Q&A with Joel McHale

The comedian talks about his health, his upcoming movie ("Ted"), and coping with a newborn's illness.

From the WebMD Archives

Joel McHale, 41, began his career at the University of Washington, where he received a Master of Fine Arts from the Professional Actors Training Program. His early career included time spent in local theater groups in Seattle, as well as small parts in CSI: Miami and Will & Grace. Best known, today, as the host of The Soup, (a satirical show about television that airs on the E! network) and Jeff Winger on the NBC comedy series, Community, his film roles have included Spider-Man 2, The Informant!, and Spy Kids: All the Time in the World. During a recent interview, he talked to WebMD the Magazine about his best and worst health habits, his son's open heart surgery, how he keeps his marriage alive, and his upcoming movie, Ted.

You star in two hit TV shows – NBC's Community and E!'s satirical The Soup. You've got a new movie, Ted, coming out this summer. How tough is it to balance career and family? Have you learned any strategies over the years?

Here's one strategy: Never sleep. That way you can get everything done. Seriously, though, at all times, I make time for the family, even though I'm not very organized about that. I take them with me on trips when I can. I try to get home to dinner every night, but it's really difficult to get home all the time. But that's how you get out of synch with your kids and find them saying when they finally see you, 'Oh, it's you. I remember you.' I try to keep a rhythm no matter how crazy it gets. I hurl myself at my family whenever I can.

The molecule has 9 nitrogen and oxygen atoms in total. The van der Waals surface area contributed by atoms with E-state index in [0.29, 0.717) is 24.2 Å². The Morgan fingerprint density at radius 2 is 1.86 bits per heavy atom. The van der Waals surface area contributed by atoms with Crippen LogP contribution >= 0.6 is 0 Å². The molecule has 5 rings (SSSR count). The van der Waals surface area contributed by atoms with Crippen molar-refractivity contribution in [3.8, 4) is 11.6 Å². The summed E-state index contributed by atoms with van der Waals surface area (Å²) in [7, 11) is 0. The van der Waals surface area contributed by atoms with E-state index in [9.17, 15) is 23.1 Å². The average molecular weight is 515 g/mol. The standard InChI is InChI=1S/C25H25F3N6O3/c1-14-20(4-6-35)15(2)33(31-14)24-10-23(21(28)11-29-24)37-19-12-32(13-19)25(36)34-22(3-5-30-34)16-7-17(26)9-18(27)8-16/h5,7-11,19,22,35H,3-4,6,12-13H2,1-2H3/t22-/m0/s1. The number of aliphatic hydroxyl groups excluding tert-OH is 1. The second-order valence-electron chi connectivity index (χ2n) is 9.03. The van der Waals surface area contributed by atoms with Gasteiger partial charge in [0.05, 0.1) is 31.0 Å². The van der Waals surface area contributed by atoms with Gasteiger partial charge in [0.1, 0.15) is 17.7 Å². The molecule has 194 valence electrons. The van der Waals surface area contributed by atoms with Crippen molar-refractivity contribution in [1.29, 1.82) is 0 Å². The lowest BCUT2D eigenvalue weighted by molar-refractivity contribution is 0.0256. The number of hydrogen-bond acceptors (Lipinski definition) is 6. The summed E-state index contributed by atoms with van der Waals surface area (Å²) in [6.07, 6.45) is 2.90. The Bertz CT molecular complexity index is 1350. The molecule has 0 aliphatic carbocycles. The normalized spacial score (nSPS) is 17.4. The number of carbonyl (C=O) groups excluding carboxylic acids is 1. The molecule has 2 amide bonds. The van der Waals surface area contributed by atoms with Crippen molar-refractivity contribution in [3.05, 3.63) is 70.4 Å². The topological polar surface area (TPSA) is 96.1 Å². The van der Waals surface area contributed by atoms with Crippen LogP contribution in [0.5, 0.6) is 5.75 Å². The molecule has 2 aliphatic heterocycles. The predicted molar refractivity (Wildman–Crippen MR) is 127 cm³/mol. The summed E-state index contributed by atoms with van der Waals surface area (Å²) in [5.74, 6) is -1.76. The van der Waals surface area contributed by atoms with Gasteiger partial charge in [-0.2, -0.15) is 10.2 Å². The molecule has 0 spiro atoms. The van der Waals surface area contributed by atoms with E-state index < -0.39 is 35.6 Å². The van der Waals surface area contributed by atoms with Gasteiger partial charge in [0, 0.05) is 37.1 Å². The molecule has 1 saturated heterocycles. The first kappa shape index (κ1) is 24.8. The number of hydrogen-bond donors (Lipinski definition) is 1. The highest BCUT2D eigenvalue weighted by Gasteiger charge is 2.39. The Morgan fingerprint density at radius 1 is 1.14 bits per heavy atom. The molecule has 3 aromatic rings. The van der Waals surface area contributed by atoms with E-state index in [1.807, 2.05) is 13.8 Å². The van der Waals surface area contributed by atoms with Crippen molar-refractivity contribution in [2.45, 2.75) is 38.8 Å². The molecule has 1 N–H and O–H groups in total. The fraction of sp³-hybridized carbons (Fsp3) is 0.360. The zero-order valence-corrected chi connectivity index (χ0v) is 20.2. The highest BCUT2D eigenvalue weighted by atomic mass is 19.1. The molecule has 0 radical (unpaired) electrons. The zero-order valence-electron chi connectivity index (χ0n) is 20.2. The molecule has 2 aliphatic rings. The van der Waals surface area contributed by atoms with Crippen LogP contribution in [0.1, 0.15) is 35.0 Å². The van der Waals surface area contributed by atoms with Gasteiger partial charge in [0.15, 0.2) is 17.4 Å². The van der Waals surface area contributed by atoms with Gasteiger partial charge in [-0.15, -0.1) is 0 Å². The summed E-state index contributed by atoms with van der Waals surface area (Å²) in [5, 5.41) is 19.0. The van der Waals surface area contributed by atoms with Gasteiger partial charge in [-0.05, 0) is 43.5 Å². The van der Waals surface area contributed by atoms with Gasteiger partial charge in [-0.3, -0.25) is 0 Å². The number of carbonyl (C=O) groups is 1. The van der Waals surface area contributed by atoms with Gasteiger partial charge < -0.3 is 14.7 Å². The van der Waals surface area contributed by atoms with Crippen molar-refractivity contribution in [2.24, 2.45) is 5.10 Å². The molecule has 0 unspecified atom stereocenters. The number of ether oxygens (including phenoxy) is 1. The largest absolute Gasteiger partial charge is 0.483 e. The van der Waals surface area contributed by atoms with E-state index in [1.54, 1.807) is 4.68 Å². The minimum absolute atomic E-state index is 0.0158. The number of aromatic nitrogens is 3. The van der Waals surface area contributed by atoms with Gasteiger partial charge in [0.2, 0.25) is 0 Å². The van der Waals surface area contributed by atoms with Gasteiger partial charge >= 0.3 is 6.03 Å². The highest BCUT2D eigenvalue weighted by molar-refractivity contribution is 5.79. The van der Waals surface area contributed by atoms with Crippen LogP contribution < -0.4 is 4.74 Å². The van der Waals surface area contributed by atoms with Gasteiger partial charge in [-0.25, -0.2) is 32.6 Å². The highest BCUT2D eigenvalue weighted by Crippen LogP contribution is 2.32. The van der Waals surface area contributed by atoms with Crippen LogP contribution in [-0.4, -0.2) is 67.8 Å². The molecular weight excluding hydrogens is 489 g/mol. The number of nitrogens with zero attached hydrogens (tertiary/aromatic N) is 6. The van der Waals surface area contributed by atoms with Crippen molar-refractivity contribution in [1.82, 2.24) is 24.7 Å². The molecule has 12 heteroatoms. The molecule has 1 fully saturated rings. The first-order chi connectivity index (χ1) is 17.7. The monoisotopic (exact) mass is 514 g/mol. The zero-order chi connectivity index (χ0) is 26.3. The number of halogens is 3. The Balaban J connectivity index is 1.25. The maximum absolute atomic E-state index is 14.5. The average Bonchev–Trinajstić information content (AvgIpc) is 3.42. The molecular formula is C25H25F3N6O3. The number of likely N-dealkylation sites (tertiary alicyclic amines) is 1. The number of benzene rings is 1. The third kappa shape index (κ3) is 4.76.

Your first son, Eddie, had open heart surgery as a newborn. How did you and your wife make it through that frightening time?

He was born with two large holes in his heart. It was horrific; we couldn't believe it. But we just started dealing with it. There's nothing else you can do but proceed. One thing that was so hard was seeing this other family whose little boy died, just as Eddie was doing so great. Throughout the ward, there were all these kids who'd just had surgery, who had gone through things that a kid should never have to go through. It was a dark tunnel, but we came out the other end. For other parents, it's a tunnel that never ends.

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What advice do you have for parents who find themselves faced with serious health issues with their children?

You have to dump your life into your child. You have to live for them. That's when you really have to be a parent and shower them with love, even if they are tiny and don't understand what's going on.

Did your son's illness encourage you to pay more attention to your own health?

No. I drink just as much as I used to. Kidding. I am not a smoker, but I didn't ever think about my health at all. I didn't think about eating more whole grains or drinking more wheat grass juice.

Is there anything you wish you had known about health when you were younger?

I used to run so much. I wish I had known how rough that could be on your knees. Now I do pushups.

What is your best health habit? Your worst?

I eat a lot of vegetables, and I do a lot of pushups. At random times, I will just drop on the floor and do some pushups. I've usually done a couple hundred by the end of the day. Mostly I do them in the trailer on the Community set or on the floor at home. My worst [health habit] is too much wine and going crazy for sweets.

Have you passed on the funny gene to your sons?

Both are hams in their own way. They definitely can tell jokes. When I make a bad joke, Eddie says, "Daddy, no more jokes for a year."

You have been married for more than 15 years. How do you and your wife keep your relationship fresh?

You have to choose your spouse every day. Tell yourself that this is the person that I love and want to be with. It has to be something that you do consciously, then it becomes subconscious.